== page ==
A Train's Journey

Ecrire pour moi est une activité spirituelle du plus haut degré. L'écriture me donne accès à un monde inaccessible par tout autre moyen, un monde peuplé de Vérités éternelles, de Questions ... [+]

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I live in a train. I have food, warmth, a place to sleep.

I feel certain that I am its sole occupant, for if there were anyone else on it I would know by now, as I have lived in this train my entire life.

Train carries me, I know not where. Not only do I not know its destination, I am also ignorant as to what route it is taking to reach the terminus or if, indeed, there is a final point to its journey. On occasions, it stops entirely or even begins to move backwards, but I can never get off for all the exits are tightly sealed.

I can only perceive the external world as it appears through the windows of the train. I know not how veracious my perceptions are, for it may well be that the windows are made of distorting glass. I often wonder what it would be like to experience life directly.

In earlier times I would contemplate whether it is possible to survive outside the train, at least temporarily, or if it is indeed possible to live one's life entirely apart from it, and if so, whether life in the outer world would actually be better. I cherished the hope that the train contains something that would help me escape it, this unwieldy metal hulk, and separate my existence from its course. I searched exhaustively for a button that would throw open all the doors simultaneously or a lever that would allow me to prise open a window. Yet I dared not go through every carriage and compartment, partly out of fear that I would find nothing of use and that all of my hopes would thereby be terminally dashed.

Occasionally, I see other trains go nearby and catch a glimpse of their solitary dwellers. My train might run parallel to theirs for a short distance but then the tracks diverge and I never see them again. There may be time enough to wave or shout out a few quick words, but the words get mangled by the noise of wheels on the tracks.

Once, and oh how the memory of that event heartens me still, my train travelled close to another, with a young woman occupant, for a considerable period of time—maybe as long as two minutes. I put my palms upon the window and spread my fingers and the girl did the same in her carriage. Our hands were perfectly aligned and, despite the glass between us, I was sure I could feel the warmth of her body.

I can not jettison my dream that I will see her again, that our trains will run side by side forever and we will never be apart. In every train that I see, I continue to search out for her sublime features, yet at the same time I am wracked by doubts as to how I appeared to her, whether the windows of her train distorted her vision of me.

Who is driving my train? Does it have a driver at all? Is there any purpose to its voyage? Is it moving of its own volition and choosing its own way through the land or has its journey been pre-planned by some unknown hand? Do I have any control or influence over its route, over its destination point? Is there a Master Scheduler who organised the timetables and the routes of every train? Shall I direct my prayers to him to allow me to see that girl again?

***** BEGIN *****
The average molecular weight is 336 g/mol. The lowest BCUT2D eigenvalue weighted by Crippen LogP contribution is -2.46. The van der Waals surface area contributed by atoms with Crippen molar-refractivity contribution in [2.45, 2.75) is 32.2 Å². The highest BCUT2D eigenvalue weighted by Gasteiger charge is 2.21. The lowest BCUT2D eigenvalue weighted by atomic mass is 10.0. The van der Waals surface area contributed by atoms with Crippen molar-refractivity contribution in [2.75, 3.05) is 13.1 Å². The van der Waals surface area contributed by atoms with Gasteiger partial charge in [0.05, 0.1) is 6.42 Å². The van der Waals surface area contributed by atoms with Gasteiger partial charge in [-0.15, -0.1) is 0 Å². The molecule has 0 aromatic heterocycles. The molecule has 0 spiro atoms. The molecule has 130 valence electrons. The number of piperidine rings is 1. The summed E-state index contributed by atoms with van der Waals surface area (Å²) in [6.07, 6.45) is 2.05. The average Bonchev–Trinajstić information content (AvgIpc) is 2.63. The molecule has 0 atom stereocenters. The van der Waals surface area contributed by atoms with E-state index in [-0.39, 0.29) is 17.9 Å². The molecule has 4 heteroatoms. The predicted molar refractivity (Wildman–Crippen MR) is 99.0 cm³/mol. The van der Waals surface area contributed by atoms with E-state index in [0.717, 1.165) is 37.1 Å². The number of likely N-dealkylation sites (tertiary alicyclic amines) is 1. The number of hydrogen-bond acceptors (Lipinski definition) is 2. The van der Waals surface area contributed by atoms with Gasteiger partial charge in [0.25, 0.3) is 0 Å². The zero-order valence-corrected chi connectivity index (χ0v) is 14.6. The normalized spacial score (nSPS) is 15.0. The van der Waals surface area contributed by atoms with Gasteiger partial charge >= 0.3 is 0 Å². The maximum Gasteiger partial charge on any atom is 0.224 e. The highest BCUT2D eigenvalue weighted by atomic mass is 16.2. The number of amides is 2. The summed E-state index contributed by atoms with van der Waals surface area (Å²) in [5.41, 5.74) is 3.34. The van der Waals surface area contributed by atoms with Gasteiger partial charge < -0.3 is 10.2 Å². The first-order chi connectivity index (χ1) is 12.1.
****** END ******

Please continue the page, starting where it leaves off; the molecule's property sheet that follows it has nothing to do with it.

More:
These are the questions, the answers to which I am still searching.
With time, I grow to accept having one's existence tied up with the train. I yearn less and less to experience the external world; to know what the air tastes like, what the colours look like out there. The desire to leave the train now appears to be no less preposterous and unnatural than the idea of a foetus trying to make its way through the world, a walking miscarriage. Life outside would be so precarious and haphazard, without protection from the elements and other vagaries of fate. The train provides me with a solid cover, carries me forward, gives direction to my existence.

There may be things in the unexplored compartments that might make my journey more meaningful and fulfilling, things that might allow me to grow as a person. For all I know tools and treasures, placed there especially for me, might be awaiting my discovery.

But lulled by the rhythm of the train upon the tracks, I remain in my seat for hours, days, weeks, years on end. I look out of the window and watch the world go by, not moving, indeed being afraid to move, so accustomed have I become to seeing things from this vantage point. Sometimes I imagine that I can influence the train's course and destination just by wishing for it hard enough.

Once, all of a sudden, the doors of my carriage swung wide open of their own accord. I stood before the unsealed doors, frightened and unsure as to what to do. With great trepidation I extended my hand towards the fresh air but jerked it back just before it crossed the threshold between the train and the outer world, the way one instinctively pulls one's hand away from an open flame. I hurriedly proceeded to draw the doors shut as tightly as I could, for they most likely unlocked due to a malfunction in the train's machinery, then went back to my seat.

Lately, I've been seeing vaguely familiar landscapes. Is the train taking me to the place from which it commenced its voyage and will my journey then be over? Will there be someone waiting for me when the train pulls into its last station, someone who knows where and when my train will make its final stop? Perhaps it will be the Master Scheduler himself and he will then explain to me the purpose of my voyage and why my journey took this particular route.

I live in a train. Although I have food, warmth, a place to sleep, sometimes a feeling comes over me that I have nothing at all, but I quickly push it away.